d) The biggest issue in relation to mass attendance is of course is the liturgy and sermons.  Hmm.

2.  Reassert the need for confession, and actually make it possible

This might seem kind of obvious, but if you want to get people to attend mass regularly and not just make things worse through sacrilegious reception of the sacrament, you need to make it clear that not going to Mass without good reason is actually a serious sin and confession is necessary. 

If you want to make it clear why we need priests, you need to highlight one of their most important functions, namely absolving sins.

In fact you need to make it clear that sin in general is a real issue!  So you need a serious campaign to this effect, including some sermons (and more).  It might also help if every parish actually scheduled serious confession times, and not just half an hour on a Saturday arvo...

3.  The need for religious

In a series I published last year (which I plan on coming back to soon), I argued that the 'New Evangelization' and catholic life generally needed vigorous, traditionally oriented religious orders to make it work.  Some bishops know this, and are doing something about it - in Perth Archbishop Hickey has actively helped new groups get started; in Sydney, Cardinal Pell has recruited the Nashville Dominican sisters.  Others need to do likewise.

4.  Set up your own diocesan seminary

Establishing a diocesan seminary is not easy and requires a big ongoing investment of resources.  And setting one up has implications for existing seminaries.  But there is a fair amount of evidence that having your own makes quite a bit of difference, both quantitative and qualitative.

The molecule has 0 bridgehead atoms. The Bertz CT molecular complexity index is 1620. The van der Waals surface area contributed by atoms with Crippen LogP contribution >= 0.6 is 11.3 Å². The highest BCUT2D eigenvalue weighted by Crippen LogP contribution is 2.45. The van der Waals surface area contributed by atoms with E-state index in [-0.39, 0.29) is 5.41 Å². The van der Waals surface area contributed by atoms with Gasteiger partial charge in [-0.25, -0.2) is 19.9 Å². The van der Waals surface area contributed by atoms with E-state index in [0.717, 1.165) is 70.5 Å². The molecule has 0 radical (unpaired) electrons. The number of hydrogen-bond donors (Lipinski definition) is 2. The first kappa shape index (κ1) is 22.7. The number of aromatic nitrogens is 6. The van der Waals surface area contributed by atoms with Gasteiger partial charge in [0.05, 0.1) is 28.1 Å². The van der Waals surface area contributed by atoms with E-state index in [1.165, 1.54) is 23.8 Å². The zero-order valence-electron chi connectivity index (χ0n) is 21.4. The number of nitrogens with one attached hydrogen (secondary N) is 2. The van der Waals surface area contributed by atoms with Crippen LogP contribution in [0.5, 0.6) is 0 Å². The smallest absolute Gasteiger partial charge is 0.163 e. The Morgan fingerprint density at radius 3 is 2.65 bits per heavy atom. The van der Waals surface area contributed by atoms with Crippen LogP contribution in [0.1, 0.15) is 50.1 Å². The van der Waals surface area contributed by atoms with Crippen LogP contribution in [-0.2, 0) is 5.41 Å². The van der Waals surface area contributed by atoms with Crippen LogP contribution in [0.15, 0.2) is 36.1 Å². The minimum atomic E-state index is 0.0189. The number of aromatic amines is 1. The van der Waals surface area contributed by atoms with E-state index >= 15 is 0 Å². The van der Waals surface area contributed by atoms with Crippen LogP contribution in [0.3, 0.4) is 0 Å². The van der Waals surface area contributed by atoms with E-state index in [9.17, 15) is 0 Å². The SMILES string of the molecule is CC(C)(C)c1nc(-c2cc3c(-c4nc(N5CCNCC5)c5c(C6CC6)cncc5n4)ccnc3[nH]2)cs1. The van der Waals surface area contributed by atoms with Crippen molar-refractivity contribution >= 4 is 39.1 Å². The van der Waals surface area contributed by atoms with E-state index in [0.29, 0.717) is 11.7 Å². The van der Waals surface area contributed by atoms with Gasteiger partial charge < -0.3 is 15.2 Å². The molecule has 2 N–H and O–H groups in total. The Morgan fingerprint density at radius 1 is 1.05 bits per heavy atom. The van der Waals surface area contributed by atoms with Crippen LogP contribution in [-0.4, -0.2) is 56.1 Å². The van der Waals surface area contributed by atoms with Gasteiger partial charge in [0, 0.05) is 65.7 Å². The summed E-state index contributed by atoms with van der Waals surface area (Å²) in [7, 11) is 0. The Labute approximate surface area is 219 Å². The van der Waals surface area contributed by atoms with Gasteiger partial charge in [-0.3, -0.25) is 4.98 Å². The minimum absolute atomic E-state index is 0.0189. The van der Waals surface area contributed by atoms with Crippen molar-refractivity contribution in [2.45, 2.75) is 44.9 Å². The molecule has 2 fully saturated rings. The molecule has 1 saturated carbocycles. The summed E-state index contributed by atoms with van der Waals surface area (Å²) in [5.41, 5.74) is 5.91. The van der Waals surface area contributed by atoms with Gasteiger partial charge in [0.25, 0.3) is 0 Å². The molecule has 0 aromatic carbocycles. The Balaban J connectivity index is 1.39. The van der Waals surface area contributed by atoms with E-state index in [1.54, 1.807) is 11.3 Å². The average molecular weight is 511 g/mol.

Maybe there are ways of doing it progressively, like starting by just running a first and/or last year program, designed to be compatible with the program of wherever your priests are currently trained at first?

5.  Tackle the Catholic education system

Schools are important.  If they aren't doing their job in terms of transmitting the faith (and they aren't) then we need to either scrap them as a useless diversion of resources, or change them so that they are.

How to deal with the priest shortage

So let me recap my proposals  so far.  The first step, I suggested is to accept that drastic, not incremental, change in the way we do things is needed.  The second is to build the case for change - put together the real picture of where we are compared to be where we want to be, and build support for the mission of the Church entrusted to it by Our Lord. The third stage is to put in place the concrete measures that help change thinking and move everyone in the right direction.

And the fourth step is to keep coming back to that big picture, that vision of where we want or need to be as a Church.  To discard ways of thinking that no longer serve us well in the current environment, and focus on devising the strategies that will work in the current environment. 

Once you have all that going, the fifth step is to keep coming back to that big picture, keep coming back to those measures of success, make sure you are on track - and change tack where necessary.

Of course, all of this requires real leadership....so pray for good bishops and pray for your bishop!

1 comment:

Son of Mary said...

I've just come back from Mexico where I was a seminarian for two years.
I was part of an international relgious community and we actually did have a door-knocking apostolate twice a week, praying the rosary with families and neighbours etc. We did have quite a bit of success, with a number of people, once educated (the faith is more culturally-assumed than taught), would take an interest in the sacraments, especially in regards to marriage.
I am now discerning a call to the diocesan priesthood, and if it is my calling, notch one up for the cassocked, straight-talking, Marian brigade!